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People always ask me if I am planning to leave
behind the harsh Midwestern winters and return to Texas, where I grew up. My answer’s always the same: “No way. The
gender roles are too rigid in Texas.” Most people shrug off my answer and change the subject. If probed, I explain that in my small
community growing up, I was taught that marriage was the most important thing I
would ever do. I much prefer Chicago,
whose patron saint is Oprah Winfrey, a strong female icon who eschewed marriage
At the age of 35, I got married, a
full decade behind most of my childhood friends. I always knew I would keep my maiden
name. That decision was right for me,
even though it’s a little tricky now that I am a mother of a school-age child
who has a different last name than I do.
We recently started preschool for my
daughter so now I am acquainted with dozens of new families. You can’t get more urban than our
school. It’s 2 miles from downtown
Chicago, nestled between a famous shopping district and an infamous housing
When I received the school directory, I couldn’t help
but notice the other mothers’ names. Of
all the families in my daughter’s class, I am the only one who goes by her
maiden name. There wasn’t even a single hyphenated name on the entire list. Didn’t anyone else want to keep her name? How is it possible that I am the only one? I would have expected that in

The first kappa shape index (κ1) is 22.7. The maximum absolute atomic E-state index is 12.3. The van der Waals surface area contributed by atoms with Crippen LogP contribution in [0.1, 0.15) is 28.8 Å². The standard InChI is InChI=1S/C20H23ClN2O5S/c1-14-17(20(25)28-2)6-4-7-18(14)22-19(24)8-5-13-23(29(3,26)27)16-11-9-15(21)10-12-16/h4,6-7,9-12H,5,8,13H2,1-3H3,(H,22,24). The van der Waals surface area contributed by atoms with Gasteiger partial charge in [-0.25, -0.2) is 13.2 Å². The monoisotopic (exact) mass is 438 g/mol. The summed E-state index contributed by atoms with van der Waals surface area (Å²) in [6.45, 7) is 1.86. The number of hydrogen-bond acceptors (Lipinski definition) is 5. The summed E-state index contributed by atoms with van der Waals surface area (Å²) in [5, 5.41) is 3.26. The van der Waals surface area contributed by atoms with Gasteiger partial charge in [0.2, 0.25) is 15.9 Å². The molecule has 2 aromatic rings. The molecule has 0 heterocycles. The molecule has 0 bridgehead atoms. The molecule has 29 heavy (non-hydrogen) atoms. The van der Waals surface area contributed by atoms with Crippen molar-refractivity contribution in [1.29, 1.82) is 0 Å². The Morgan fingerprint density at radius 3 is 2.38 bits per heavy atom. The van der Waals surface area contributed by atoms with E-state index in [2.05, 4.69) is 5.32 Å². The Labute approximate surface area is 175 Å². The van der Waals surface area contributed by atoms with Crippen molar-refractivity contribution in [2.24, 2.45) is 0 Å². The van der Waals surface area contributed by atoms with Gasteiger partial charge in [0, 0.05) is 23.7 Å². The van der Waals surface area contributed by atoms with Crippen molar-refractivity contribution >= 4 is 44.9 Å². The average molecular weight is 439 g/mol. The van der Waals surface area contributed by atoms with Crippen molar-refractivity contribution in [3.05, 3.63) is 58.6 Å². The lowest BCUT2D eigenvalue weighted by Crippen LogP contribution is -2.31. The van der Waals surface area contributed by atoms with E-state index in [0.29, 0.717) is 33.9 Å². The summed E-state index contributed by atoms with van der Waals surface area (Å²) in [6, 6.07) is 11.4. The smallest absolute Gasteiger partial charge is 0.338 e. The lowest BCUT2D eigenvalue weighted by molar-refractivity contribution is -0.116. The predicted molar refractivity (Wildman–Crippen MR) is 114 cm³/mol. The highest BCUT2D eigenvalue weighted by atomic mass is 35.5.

Texas, not in my beloved, progressive downtown Chicago.
must be mistaken. I double-checked
the name of a woman I met who’s a partner in a prestigious law firm. Nope. She goes by the same name as her
I poured over our school directory
like it was a treasure map, and the prize was someone who has a name like mine—someone
who could be my friend in this new, overwhelming stage of my life. Staring at the list, I felt a prickle of
shame because I am different. I wondered
where I was when women of my demographic decided that keeping our maiden names
It was starting to get ugly. I was judging myself,
and I was judging them.
But it’s only a name. What’s the big deal?
Was I hung up because I thought I was the only
“true” feminist? That couldn’t be it
because I have met two mothers who are the breadwinners for their families, and
I can’t imagine being more feminist than that. Moreover, did changing my name make me the
poster woman for radical gender equality? Hardly—I still rely on my husband to change
the oil in my car and kill hairy insects.
Honestly, I’m not sure why I am so
fixated on the mothers’ names. Clearly,
I am going to have to go deeper—beyond the women’s names—to find a more
meaningful basis for friendship and connection.
And that’s probably what I should have been doing